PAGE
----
Oral History: The Players
Nearing 80, South African golfer Gary Player—three-time Masters champion and winner of 165 professional tournaments—is one of the world’s most iconic athletes, but he depends on his 54-year-old son, Marc, to transform fame into fortune.
Their company, Black Knight International, designs golf courses, sells branded apparel and coordinates Gary’s appearances and endorsements. Here’s how they work together to build a legend’s legacy.
Marc: In the late 1950s and early ’60s, my dad was managed by Mark McCormack, the founder of IMG, who really created golf’s Big Three—Arnold Palmer, Jack Nicklaus and Gary Player. Mark and various executives from IMG would bring opportunities to my dad, and that led to my interest in business. When my dad was getting towards age 50, the senior tour was really just starting. My dad was in such great shape that he was able to extend his playing period—he was still winning senior majors in his mid-60s. I’d spent most of my life around the golf industry, so I was in a position to say, “If Gary Player keeps playing well, I can parlay that into a real business.”
Gary: I always wanted to be different from other athletes. I was interested in being better educated—I believed in speaking well, I tried to increase my vocabulary. But my business acumen was never much to write home about. It would have been wrong of me to try to tell Mark McCormack or my son what to do. But I could bring along common sense and a lot of experience in life.
Marc: In the early years, when we were getting the business going, it was difficult. I was about 24. I went to Dad and said, “Help me get a line of credit at the bank.” And he said, “Forget it.”
Gary: Marc has always had, like me, a very strong work ethic. He relieves me—it’s very difficult for an athlete to perform his tasks if he’s worried about what’s going to happen to his money. You’ve got to have a clear mind.
Marc: I went to McCormack and IMG. They said, “Your father has his name and his reputation and his time, and we don’t think he should be funding a business for you. If you want to do it, you should own it and fund it and take the risk.”
Gary: I get my share off the top. If anything goes wrong, he’s in trouble, so it’s his problem.
Marc: The entire business—ownership, management, the hiring the firing—it’s all done by me and my executive team. If we do a $1 million endorsement deal, my dad gets a certain percentage off the top. And the rest of us have to manage and operate the business with whatever’s left over. As long as you don’t do anything to embarrass him, and you pay him his royalty, there’s no problem.
Gary: It fascinates me how big companies sign up an athlete and pay him an awful lot of money simply to have their name on his sleeve. Amazing exposure, yes. But I can give a better service and more value to companies because I’m able to meet and entertain their guests, which is very difficult to do while you’re playing.
Marc: The weakness is that we rely on my dad to turn up for these things. So the next few years, while he’s fit enough and composmentis, we need to align ourselves with a capital source that will allow us to build our vision of a luxury lifestyle brand. How do I take Gary Player and turn that brand into a business that’ll last 100 years, that our great-grandchildren will still benefit from? Can I go to Richemont or Kering or LVMH and say, “I think there’s value in that brand that you can build into an international luxury business”? We have 50 or 60 billionaires that we’ve built golf courses for—should I go to them and say, “Would you be an angel investor?”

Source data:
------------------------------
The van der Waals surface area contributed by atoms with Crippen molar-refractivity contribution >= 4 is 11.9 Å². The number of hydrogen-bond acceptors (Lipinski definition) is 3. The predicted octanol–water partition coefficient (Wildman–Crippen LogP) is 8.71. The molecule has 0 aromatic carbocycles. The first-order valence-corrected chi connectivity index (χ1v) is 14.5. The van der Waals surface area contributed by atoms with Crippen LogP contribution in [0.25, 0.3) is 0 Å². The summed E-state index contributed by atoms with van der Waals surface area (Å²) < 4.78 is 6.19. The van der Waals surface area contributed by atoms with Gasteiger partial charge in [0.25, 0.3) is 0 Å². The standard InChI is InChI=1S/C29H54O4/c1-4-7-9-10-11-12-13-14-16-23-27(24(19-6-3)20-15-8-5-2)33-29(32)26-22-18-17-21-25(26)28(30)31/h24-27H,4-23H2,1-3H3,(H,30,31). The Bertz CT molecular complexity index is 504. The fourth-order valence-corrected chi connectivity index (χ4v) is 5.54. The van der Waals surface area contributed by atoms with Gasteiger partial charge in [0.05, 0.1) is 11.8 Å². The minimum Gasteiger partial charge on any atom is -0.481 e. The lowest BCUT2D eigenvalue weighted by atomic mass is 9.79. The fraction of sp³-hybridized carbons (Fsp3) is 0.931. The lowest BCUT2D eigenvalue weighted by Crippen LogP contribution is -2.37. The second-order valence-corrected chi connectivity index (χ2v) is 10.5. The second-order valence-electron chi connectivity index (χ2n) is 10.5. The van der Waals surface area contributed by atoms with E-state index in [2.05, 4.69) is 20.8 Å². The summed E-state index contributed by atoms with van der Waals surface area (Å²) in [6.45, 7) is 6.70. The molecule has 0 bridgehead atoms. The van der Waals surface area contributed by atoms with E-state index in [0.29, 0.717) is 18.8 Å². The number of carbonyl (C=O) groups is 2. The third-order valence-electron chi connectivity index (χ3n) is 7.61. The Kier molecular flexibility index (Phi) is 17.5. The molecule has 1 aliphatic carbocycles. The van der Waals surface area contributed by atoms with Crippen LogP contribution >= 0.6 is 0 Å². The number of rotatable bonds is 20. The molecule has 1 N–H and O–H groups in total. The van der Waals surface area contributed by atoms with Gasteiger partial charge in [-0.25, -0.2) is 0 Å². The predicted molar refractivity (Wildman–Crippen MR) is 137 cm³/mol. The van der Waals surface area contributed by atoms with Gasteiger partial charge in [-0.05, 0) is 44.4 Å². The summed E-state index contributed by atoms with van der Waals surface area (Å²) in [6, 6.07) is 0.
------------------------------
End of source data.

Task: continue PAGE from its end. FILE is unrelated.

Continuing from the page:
Gary: We’ve got to do something substantial when we pass on. A lot of people forget. If you speak to a young boy coming up in college today, he doesn’t know the name Ben Hogan, who was the best player who ever lived—but he didn’t have anyone to carry on that legacy, not just in name but also in business.
Marc: What my dad did very well, and I hope I can do, is distinguish clearly between what is business and what is family. So I would come home for a family dinner, and I was just one of his six children.
Gary: I don’t think working with Marc has changed our father-son relationship in the slightest. Like your wife—you don’t agree with everything she does and says, but then you talk about it and you come to a conclusion.
Marc: I agree and I disagree. When I look at our larger family, I think that they all have benefited from the association that my dad and I have, and they by and large appreciate that. There is a way, with good communication, to sustain family businesses if everyone feels included, as opposed to feeling jealous.
Gary: You’ve got to be very careful because a father, or in my case Marc and me, we do well, we leave our children X amount, they live on it—but then they leave it to their children, who blow the whole damn thing. And also, don’t take it for granted that I’m going to leave you any money, because you might die before me.
Marc: My father is comfortable talking about these issues. I’ll say, “Dad how long do you think you’re going to live?” And he’ll say, “I’ll be disappointed if I don’t live to be 100, but let’s look at it in five-year increments.” Retirement? I don’t think that’s something that enters into my dad’s lexicon.
Gary: If you retire, you die. Here I am, enjoying life due to the fact that I’m so fit—the average guy of 40 couldn’t stand a chance against me in the gym. I really believe that rest is rust. When you start sitting down and resting you’re getting ready to go into the grave. You’ve got to get out of that chair and start living.